تئوری در حال تکامل مدیریت کیفیت: نقش شش سیگما
|کد مقاله||سال انتشار||تعداد صفحات مقاله انگلیسی||ترجمه فارسی|
|4435||2008||21 صفحه PDF||سفارش دهید|
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Publisher : Elsevier - Science Direct (الزویر - ساینس دایرکت)
Journal : Journal of Operations Management, Volume 26, Issue 5, September 2008, Pages 630–650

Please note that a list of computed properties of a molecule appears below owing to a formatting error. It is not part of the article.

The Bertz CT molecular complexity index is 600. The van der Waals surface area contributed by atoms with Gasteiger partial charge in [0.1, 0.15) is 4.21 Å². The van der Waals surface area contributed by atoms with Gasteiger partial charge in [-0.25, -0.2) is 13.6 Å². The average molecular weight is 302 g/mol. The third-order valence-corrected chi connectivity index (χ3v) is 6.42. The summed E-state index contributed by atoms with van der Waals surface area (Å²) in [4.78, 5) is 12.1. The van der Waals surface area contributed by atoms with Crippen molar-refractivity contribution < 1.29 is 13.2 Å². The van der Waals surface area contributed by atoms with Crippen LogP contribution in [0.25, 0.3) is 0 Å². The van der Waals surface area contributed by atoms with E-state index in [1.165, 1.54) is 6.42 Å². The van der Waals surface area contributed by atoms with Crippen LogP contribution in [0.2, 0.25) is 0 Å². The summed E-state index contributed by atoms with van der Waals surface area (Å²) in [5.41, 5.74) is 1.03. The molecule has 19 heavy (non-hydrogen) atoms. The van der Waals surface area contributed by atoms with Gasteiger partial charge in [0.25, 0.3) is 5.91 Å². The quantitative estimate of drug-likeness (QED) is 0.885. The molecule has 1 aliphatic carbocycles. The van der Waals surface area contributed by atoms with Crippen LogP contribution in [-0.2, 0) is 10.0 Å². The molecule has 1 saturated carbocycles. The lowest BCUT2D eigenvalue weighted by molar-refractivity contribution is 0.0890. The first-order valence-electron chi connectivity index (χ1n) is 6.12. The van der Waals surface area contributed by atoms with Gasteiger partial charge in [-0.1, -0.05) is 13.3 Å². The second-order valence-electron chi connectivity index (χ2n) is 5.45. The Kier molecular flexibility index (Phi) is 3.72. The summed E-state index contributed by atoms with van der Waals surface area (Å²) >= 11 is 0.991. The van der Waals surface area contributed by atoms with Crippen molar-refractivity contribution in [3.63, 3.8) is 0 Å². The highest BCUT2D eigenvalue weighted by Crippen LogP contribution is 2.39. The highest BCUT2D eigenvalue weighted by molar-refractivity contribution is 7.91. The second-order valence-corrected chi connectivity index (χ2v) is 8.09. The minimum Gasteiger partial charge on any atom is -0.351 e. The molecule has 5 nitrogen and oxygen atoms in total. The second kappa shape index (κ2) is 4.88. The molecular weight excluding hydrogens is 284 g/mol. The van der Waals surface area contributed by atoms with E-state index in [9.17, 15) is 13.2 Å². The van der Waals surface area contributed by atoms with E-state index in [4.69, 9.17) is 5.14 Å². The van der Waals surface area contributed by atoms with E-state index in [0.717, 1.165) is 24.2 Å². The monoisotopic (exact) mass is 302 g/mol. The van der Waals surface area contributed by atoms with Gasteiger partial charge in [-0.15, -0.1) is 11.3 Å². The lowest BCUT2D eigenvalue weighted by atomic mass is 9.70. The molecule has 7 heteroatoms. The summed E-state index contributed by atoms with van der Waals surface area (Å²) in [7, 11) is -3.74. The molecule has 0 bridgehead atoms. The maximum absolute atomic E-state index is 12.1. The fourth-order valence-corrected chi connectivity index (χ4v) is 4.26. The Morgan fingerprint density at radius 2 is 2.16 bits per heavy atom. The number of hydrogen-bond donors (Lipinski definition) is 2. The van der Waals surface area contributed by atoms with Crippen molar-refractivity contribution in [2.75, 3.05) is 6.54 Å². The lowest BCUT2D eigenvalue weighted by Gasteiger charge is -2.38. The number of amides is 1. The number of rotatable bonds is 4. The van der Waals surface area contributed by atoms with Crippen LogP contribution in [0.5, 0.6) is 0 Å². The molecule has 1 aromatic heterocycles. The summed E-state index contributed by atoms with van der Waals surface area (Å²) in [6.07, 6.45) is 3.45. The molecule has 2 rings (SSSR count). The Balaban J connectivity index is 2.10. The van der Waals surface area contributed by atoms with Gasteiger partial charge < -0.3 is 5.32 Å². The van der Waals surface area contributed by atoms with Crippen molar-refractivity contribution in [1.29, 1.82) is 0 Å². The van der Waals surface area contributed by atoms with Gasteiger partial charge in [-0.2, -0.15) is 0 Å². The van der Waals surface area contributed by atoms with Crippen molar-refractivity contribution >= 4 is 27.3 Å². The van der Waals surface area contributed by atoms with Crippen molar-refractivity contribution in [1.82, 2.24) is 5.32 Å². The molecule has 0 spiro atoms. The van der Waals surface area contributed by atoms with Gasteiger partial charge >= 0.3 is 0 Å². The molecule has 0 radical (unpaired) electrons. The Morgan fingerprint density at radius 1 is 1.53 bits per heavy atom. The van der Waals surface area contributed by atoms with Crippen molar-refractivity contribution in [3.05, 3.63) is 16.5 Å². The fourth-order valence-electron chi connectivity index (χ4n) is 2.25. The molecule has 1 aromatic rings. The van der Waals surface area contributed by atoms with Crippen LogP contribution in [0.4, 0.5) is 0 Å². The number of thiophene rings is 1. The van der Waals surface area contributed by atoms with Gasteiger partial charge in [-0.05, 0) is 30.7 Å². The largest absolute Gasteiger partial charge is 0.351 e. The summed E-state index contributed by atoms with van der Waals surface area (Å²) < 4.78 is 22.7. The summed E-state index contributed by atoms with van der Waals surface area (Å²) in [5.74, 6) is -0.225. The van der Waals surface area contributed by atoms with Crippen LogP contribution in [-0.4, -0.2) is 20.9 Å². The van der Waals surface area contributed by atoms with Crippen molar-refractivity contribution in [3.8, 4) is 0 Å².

While Six Sigma is increasingly implemented in industry, little academic research has been done on Six Sigma and its influence on quality management theory and application. There is a criticism that Six Sigma simply puts traditional quality management practices in a new package. To investigate this issue and the role of Six Sigma in quality management, this study reviewed both the traditional quality management and Six Sigma literatures and identified three new practices that are critical for implementing Six Sigma's concept and method in an organization. These practices are referred to as: Six Sigma role structure, Six Sigma structured improvement procedure, and Six Sigma focus on metrics. A research model and survey instrument were developed to investigate how these Six Sigma practices integrate with seven traditional quality management practices to affect quality performance and business performance. Test results based on a sample of 226 US manufacturing plants revealed that the three Six Sigma practices are distinct practices from traditional quality management practices, and that they complement the traditional quality management practices in improving performance. The implications of the findings for researchers and practitioners are discussed and further research directions are offered.